As the new year kicks off, it’s easy to get caught up in the ebb and flow of the hiring process. When you’re trying to find the perfect candidate, getting back to those who didn’t make the cut probably isn’t high on your priority list. Between posting jobs, scheduling interviews, and keeping up with daily tasks, it’s easy to forget about responding to that eager candidate.
Intentional or not, it’s becoming common practice for employers to “ghost” candidates. Ghosting is when someone, in this case an employer, seemingly disappears without warning -- ignoring any further calls or emails. The term “ghosting” originated in the dating world, meaning companies are acting like bad Tinder dates instead of reputable establishments. And much like ghosting a date, ghosting a candidate can have lasting negative effects.
A colleague of mine, Bill*, told a story about being ghosted by an employer. He interviewed twice at a well-known healthy foods company and left both times feeling confident. He was excited about the opportunity because the office was close to his home and had the company test kitchen on location. Even after sending thank you emails, Bill never heard back from the employer. He was so put off by this experience that he's boycotted the company ever since, and recommends their competitor whenever given the chance. By ghosting Bill, this company turned a once loyal customer into a passionate brand detractor.
Another colleague, Sam*, shared in a similar experience, except he had five interviews at the same company. He spoke to new people each interview and was sure he scored the job, especially after five rounds. Sam was shocked when weeks went by and he never heard from the employer again. This left him with a jaded view of the hiring team and company as a whole.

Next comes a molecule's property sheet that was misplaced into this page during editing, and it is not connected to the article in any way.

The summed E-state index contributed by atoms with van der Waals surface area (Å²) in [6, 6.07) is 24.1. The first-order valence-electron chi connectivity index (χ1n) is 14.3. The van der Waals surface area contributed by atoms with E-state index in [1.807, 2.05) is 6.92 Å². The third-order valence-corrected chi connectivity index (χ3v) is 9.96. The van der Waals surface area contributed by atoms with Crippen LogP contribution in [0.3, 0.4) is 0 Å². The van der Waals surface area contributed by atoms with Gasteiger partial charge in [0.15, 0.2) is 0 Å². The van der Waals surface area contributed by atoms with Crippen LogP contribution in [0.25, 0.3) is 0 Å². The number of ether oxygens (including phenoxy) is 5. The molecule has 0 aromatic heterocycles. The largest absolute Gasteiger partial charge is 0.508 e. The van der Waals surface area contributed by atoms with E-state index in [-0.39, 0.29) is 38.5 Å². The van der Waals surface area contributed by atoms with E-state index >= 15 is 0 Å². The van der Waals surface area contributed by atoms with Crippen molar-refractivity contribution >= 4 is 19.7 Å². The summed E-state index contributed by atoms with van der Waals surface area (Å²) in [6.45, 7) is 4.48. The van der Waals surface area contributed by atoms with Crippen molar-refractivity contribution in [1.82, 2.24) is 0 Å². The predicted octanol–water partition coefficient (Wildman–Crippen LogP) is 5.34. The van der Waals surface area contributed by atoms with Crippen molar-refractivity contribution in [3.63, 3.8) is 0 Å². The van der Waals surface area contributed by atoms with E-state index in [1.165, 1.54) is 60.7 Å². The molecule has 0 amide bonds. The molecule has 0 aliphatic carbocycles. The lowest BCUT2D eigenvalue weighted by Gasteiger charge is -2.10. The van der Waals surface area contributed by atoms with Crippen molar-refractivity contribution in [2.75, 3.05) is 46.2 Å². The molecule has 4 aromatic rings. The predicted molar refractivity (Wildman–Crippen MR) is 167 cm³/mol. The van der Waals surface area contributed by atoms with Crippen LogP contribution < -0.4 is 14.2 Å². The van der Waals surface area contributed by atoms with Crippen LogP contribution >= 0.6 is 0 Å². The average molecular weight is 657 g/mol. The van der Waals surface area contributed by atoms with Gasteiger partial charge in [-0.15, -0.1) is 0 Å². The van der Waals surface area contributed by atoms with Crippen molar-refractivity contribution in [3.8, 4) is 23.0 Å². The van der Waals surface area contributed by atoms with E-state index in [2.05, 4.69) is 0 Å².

Ghosting Takes a Toll
Ghosting is not only rude, but can also have lasting effects on your company. Employers who ghost leave candidates with a bad taste in their mouths, affecting their overall perception of your brand. It’s important to remember that even though it’s just an interview, you still want to represent your company in the best way possible. After all, these candidates could be some of your most loyal customers – don’t risk losing them over a lack of response!
Another way ghosting could affect your company is by ruining your online employer reputation. Company review sites, like Glassdoor, allow for not just employees, but also interviewees to leave reviews on a business. You definitely don’t want your ideal candidate turning down the interview because he or she read that your company's communication is subpar.
Go Forth and Reply
The lesson here: just take the time to respond to candidates. These are people who were excited about coming in and meeting you. They (hopefully) took the time to research your company and update their resume to show how they’d be a good fit. Maybe they didn’t think the job was for them and wouldn’t think twice about not hearing from you. It’s more likely however that this candidate is excited and waiting to hear back; they possibly put their job search on hold while waiting to hear. Not sure how to break the news? This article gives great advice on writing a warm and friendly rejection letter. But don’t make it more difficult than it has to be. After all, any communication is better than no communication. Now there are no excuses, so go forth and break the ghosting pattern!
*All names have been changed to protect the identity of those who have been ghosted.
Nexxt is a recruitment media company that uses today’s most effective marketing tactics to reach the full spectrum of talent – from active to passive, and everything in between. Learn more about hiring with Nexxt.